The NSA and GCHQ … are obsessed with searching out any small little crevice on the planet where some forms of communication may be taking place without them being able to invade it. … They are obsessed with finding ways to invade the systems of online, onboard internet services and mobile phone services, because the very idea that human beings can communicate even for a few moments without them being able to collect and store and analyze and monitor what it is that we're saying is simply intolerable.
When the journalist Glenn Greenwald attacked me as an Islamophobe, insisting that my concerns about Islam were both irrational and a symptom of my own bigotry and white privilege, I responded by challenging him on Twitter to a duel of cartoon contests. He could hold one for Islam, and I would hold one for any other religion on earth. That shut him up immediately.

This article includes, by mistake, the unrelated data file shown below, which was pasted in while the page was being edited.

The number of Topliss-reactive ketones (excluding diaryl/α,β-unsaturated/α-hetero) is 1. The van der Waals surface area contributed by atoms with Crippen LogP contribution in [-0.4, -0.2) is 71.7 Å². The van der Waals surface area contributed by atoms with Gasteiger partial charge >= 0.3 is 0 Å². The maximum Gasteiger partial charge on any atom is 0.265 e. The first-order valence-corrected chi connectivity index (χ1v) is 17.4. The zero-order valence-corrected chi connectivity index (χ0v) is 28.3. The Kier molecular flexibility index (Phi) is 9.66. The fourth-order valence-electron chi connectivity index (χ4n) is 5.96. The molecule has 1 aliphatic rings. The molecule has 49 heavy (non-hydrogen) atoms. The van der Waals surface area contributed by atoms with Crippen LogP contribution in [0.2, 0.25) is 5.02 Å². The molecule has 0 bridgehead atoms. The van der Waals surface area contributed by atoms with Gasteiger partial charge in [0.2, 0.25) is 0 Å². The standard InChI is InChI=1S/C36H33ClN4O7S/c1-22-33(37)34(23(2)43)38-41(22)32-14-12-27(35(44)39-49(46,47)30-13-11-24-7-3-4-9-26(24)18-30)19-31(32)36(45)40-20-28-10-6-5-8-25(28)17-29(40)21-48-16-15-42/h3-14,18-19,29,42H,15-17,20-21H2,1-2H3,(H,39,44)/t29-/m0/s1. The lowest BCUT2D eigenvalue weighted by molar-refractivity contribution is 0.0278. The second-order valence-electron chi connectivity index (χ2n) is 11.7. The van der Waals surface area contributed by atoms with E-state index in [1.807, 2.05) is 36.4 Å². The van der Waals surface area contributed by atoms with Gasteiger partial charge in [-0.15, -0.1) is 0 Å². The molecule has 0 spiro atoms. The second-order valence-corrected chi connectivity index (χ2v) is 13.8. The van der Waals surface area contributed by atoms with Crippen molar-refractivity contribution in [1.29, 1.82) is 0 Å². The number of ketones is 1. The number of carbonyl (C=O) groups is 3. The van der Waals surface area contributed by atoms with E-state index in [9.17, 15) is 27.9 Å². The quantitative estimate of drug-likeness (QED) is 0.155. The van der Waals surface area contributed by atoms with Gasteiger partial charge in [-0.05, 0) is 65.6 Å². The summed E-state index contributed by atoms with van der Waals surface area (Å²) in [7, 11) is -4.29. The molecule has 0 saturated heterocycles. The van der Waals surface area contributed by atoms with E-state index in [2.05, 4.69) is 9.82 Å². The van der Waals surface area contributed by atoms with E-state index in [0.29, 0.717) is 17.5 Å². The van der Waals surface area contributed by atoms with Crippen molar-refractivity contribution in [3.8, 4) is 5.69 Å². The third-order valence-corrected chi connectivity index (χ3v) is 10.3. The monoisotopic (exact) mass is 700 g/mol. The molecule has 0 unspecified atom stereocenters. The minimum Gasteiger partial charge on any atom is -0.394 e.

Ever since [Greenwald] blotted his copybook backing Iraq, he’s played the principled non-interventionist with all the irritating simple-mindedness of a reformed drunk. His new view, nice and simple, is that all intervention is bad, everywhere and every time. So when [Greenwald] hears that the French Army has intervened in Mali, his first-generation moral software picks up the word “intervention” and does the rest, a nice simple Jetsons way of dealing with a wiggly, complicated world. Intervention = Bad; Mali = Intervention; therefore Mali = bad. … What blew me away was the simple-mindedness of it. It was pretty clear that [Greenwald] didn’t know a thing about Mali and, what pissed me off more, he didn’t think he had any reason to learn. That’s one thing he has in common with the Jihadis (and the Baptists too): they all think there’s one right way, and can’t be bothered with local variations. Local schmocal, that’s how you think when you’ve got 'The Truth' on your side.